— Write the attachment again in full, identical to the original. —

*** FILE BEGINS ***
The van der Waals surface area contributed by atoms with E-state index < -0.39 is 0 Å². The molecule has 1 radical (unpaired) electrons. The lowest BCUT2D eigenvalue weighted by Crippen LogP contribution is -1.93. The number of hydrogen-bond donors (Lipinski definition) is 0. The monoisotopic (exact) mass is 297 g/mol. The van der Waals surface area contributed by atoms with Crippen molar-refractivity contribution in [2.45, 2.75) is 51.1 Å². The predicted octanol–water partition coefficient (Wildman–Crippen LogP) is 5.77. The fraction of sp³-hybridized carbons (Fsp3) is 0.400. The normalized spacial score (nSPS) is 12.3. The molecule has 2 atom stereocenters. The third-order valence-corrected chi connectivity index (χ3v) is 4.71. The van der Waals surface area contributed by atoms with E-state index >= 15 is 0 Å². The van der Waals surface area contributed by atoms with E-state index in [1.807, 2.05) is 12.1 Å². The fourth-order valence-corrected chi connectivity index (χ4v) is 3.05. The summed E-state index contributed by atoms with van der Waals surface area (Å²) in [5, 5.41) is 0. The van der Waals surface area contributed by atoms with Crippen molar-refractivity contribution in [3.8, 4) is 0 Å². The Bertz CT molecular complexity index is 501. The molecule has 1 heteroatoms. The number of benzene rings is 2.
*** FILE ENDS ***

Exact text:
The van der Waals surface area contributed by atoms with E-state index < -0.39 is 0 Å². The molecule has 1 radical (unpaired) electrons. The lowest BCUT2D eigenvalue weighted by Crippen LogP contribution is -1.93. The number of hydrogen-bond donors (Lipinski definition) is 0. The monoisotopic (exact) mass is 297 g/mol. The van der Waals surface area contributed by atoms with Crippen molar-refractivity contribution in [2.45, 2.75) is 51.1 Å². The predicted octanol–water partition coefficient (Wildman–Crippen LogP) is 5.77. The fraction of sp³-hybridized carbons (Fsp3) is 0.400. The normalized spacial score (nSPS) is 12.3. The molecule has 2 atom stereocenters. The third-order valence-corrected chi connectivity index (χ3v) is 4.71. The van der Waals surface area contributed by atoms with E-state index >= 15 is 0 Å². The van der Waals surface area contributed by atoms with E-state index in [1.807, 2.05) is 12.1 Å². The fourth-order valence-corrected chi connectivity index (χ4v) is 3.05. The summed E-state index contributed by atoms with van der Waals surface area (Å²) in [5, 5.41) is 0. The van der Waals surface area contributed by atoms with Crippen molar-refractivity contribution in [3.8, 4) is 0 Å². The Bertz CT molecular complexity index is 501. The molecule has 1 heteroatoms. The number of benzene rings is 2.